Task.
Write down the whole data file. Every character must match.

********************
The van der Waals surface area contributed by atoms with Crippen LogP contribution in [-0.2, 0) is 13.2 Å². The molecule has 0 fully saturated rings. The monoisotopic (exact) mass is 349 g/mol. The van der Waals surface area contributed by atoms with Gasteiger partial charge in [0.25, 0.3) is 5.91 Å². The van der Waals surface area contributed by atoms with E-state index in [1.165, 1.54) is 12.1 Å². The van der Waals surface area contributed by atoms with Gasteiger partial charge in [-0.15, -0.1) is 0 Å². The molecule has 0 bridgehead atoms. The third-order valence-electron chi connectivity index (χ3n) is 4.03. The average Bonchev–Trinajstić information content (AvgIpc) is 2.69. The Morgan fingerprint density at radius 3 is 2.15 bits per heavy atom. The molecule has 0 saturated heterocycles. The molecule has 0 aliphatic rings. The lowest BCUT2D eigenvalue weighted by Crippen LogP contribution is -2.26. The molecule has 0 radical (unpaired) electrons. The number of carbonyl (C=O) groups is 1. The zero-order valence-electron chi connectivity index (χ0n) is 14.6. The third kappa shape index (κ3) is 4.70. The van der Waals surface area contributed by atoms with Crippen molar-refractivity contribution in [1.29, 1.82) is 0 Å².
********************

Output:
The van der Waals surface area contributed by atoms with Crippen LogP contribution in [-0.2, 0) is 13.2 Å². The molecule has 0 fully saturated rings. The monoisotopic (exact) mass is 349 g/mol. The van der Waals surface area contributed by atoms with Gasteiger partial charge in [0.25, 0.3) is 5.91 Å². The van der Waals surface area contributed by atoms with E-state index in [1.165, 1.54) is 12.1 Å². The van der Waals surface area contributed by atoms with Gasteiger partial charge in [-0.15, -0.1) is 0 Å². The molecule has 0 bridgehead atoms. The third-order valence-electron chi connectivity index (χ3n) is 4.03. The average Bonchev–Trinajstić information content (AvgIpc) is 2.69. The Morgan fingerprint density at radius 3 is 2.15 bits per heavy atom. The molecule has 0 saturated heterocycles. The molecule has 0 aliphatic rings. The lowest BCUT2D eigenvalue weighted by Crippen LogP contribution is -2.26. The molecule has 0 radical (unpaired) electrons. The number of carbonyl (C=O) groups is 1. The zero-order valence-electron chi connectivity index (χ0n) is 14.6. The third kappa shape index (κ3) is 4.70. The van der Waals surface area contributed by atoms with Crippen molar-refractivity contribution in [1.29, 1.82) is 0 Å².